• Heidelberger Bauchemie had been applied too strictly, and that it should only apply to combinations of colours per se, containing a description expressly claiming protection “in every conceivable form”, unlike the description of the two registrations in question which was precise and not arbitrary;
  • For the Board of Appeal to require a detailed description of the way in which the marks would be used was appropriate for assessing a claim of acquired distinctive or genuine use, but not whether a mark complied with the requirements of precision etc, set out in Article 4;
  • Requiring an “explicit” description of the actual use of a colour mark was tantamount to imposing an additional condition for the registration of colour combination per se marks.

Red Bull and Optimum Mark at the General Court

The General Court noted that as a founding principle, a European Union trade mark must always be perceived unambiguously, uniformly and durably, so that the function of the mark as an indication of origin is guaranteed.

In that respect, it was important to consider whether the contested marks allowed numerous different combinations of the two colours at issue.

The graphic representation of both marks was identical (a vertical juxtaposition of the colours blue and silver, in the ratio of 50:50).

A different verbal description accompanied each mark, one describing the colours in the context of the RAL system and noting the “approximately 50%-50%” ratio; the other used the Pantone colour reference system and noted that the colours “will be applied in equal proportion and juxtaposed to each other”.

The General Court agreed with the Board of Appeal that the graphic representations of both marks consisted of a mere juxtaposition of two colours without shape or contours, allowing several different combinations of those colours. It also agreed that the verbal descriptions did not provide additional precision as regards the systematic arrangement associating the colours in a predetermined and uniform way, precluding a number of different combinations.

The General Court noted that the evidence submitted by Red Bull in order to support a claim of acquired distinctiveness showed the marks used in a manner “very differently in comparison to the vertical juxtaposition of the two colours shown in the graphical representation[s]”.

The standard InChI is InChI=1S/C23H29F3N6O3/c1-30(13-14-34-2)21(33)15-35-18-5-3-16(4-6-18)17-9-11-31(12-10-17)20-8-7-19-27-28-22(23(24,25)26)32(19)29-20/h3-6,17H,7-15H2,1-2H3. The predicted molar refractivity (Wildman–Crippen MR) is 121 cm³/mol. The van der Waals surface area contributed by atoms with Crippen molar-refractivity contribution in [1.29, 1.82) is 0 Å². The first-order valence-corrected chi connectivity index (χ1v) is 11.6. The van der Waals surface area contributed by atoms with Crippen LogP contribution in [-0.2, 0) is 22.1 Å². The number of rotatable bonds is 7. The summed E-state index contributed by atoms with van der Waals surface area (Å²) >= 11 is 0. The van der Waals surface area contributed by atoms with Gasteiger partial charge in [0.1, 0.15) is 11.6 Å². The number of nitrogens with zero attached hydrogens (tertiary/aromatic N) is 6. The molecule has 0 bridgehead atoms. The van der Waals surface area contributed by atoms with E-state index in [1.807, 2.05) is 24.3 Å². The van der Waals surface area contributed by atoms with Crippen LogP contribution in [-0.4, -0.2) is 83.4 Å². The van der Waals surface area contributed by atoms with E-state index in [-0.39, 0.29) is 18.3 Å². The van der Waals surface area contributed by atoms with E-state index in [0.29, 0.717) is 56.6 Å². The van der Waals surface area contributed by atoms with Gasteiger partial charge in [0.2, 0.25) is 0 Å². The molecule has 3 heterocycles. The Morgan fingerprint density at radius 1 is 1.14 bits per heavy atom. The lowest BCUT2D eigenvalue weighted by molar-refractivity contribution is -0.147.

The General Court confirmed that the outcome of having an EUTM registration allowing a plurality of reproductions (which are neither predetermined in advance nor uniform) “is precisely the outcome” which the judgment in Heidelberger Bauchemie had sought to prevent. The court also rejected Red Bull’s argument that this would effectively amount to the denial of the existence or registrability of the concept of colour combination marks per se, noting that applicants should merely file a graphic representation of the mark corresponding precisely to the subject matter of the protection they wish to secure (and no more).

Red Bull also tried to argue that by requiring a description of a systematic arrangement of colours that are the subject of a combination of colours per se would effectively remove the distinction between colour per se marks and figurative marks.

The General Court rejected this, noting that even if the description of a precise arrangement of colours makes a colour per se mark more akin to a figurative mark, the subject matter of the protection afforded by those two categories of marks remains distinct.

In short

This case highlights the increasing difficulties in registering colour marks per se, whether comprising a single colour or a combination of colours, and of defending such registrations that may have been granted under earlier, perhaps more forgiving, jurisprudence.

Case details at a glance

Jurisdiction: European Union
Decision level: General Court
Parties: Red Bull GmbH (applicant), supported by Marques (intervener) v EUIPO (defendant) and Optimum Mark sp. z o.o
Citation: 2017] EUECJ T-101/15, ECLI:EU:T:2017:852, EU:T:2017:852
Date: 30 November 2017
Full decision: http://dycip.com/redbullvoptimummark